Thursday, December 20, 2018

What Does the Violence Against Women Act Have to Do with Climate Change?

Hurricane Harvey Impact, Houston TX (Credit: Joe Raedle / Getty Images) Click to Enlarge.
As the world heats up, it’s also becoming more violent.  There’s been a lot of research linking climate change to war, violent crime, and even road rage.  But you may not have heard that climate disasters like hurricanes Harvey and Michael were accompanied by a surge in intimate partner violence, or IPV.  (The term is favored over “domestic violence” for encompassing different relationships and genders.)

Hurricanes often lead to displacement and isolation, which makes people more vulnerable to IPV.  And climate change in general disproportionately impacts those who are already more likely to experience IPV:  low-income women, women of color, and women experiencing homelessness.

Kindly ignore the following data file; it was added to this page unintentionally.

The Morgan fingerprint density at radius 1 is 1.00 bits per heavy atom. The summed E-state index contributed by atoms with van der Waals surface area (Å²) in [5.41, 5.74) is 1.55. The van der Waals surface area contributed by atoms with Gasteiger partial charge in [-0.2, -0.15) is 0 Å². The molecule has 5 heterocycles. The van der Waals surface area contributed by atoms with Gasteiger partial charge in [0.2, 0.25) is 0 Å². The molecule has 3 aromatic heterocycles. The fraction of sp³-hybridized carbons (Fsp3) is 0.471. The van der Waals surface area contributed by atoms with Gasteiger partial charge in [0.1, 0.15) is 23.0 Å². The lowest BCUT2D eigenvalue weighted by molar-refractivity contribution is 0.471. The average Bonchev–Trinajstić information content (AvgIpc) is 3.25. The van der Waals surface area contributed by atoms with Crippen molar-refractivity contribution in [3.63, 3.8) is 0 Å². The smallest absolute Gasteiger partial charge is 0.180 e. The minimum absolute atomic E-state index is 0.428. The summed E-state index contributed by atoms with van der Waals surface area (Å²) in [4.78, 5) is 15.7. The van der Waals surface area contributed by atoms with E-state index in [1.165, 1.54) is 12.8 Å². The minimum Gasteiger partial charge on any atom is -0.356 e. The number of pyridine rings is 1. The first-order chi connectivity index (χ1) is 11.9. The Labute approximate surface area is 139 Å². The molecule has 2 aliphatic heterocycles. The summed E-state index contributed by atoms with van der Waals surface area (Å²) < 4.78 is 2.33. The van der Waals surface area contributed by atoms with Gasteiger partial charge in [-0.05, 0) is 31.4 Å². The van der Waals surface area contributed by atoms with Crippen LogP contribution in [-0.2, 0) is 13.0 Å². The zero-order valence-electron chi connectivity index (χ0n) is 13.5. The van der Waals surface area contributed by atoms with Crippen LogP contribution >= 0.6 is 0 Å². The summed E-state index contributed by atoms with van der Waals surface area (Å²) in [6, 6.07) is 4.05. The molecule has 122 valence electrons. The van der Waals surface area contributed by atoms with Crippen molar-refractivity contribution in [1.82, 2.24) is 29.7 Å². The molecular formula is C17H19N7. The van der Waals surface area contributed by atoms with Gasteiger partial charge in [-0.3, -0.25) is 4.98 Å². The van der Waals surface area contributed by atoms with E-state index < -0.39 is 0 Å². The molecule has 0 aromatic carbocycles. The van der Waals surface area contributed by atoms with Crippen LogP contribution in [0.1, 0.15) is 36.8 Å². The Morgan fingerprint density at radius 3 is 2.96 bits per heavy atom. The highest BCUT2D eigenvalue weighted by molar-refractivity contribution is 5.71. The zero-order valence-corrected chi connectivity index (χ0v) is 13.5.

To compound the problem, resources to address IPV are limited after climate disasters, when more people tend to need them.  In the year following Hurricane Harvey, the number of women who sought help at a Houston-based crisis center doubled, as Yessenia Funes writes in Earther.  Shelters are sometimes forced to close their doors in the wake of disasters.  After Hurricane Florence, a domestic violence shelter in Wilmington with 19 beds was left in shambles.

Read more at What Does the Violence Against Women Act Have to Do with Climate Change?

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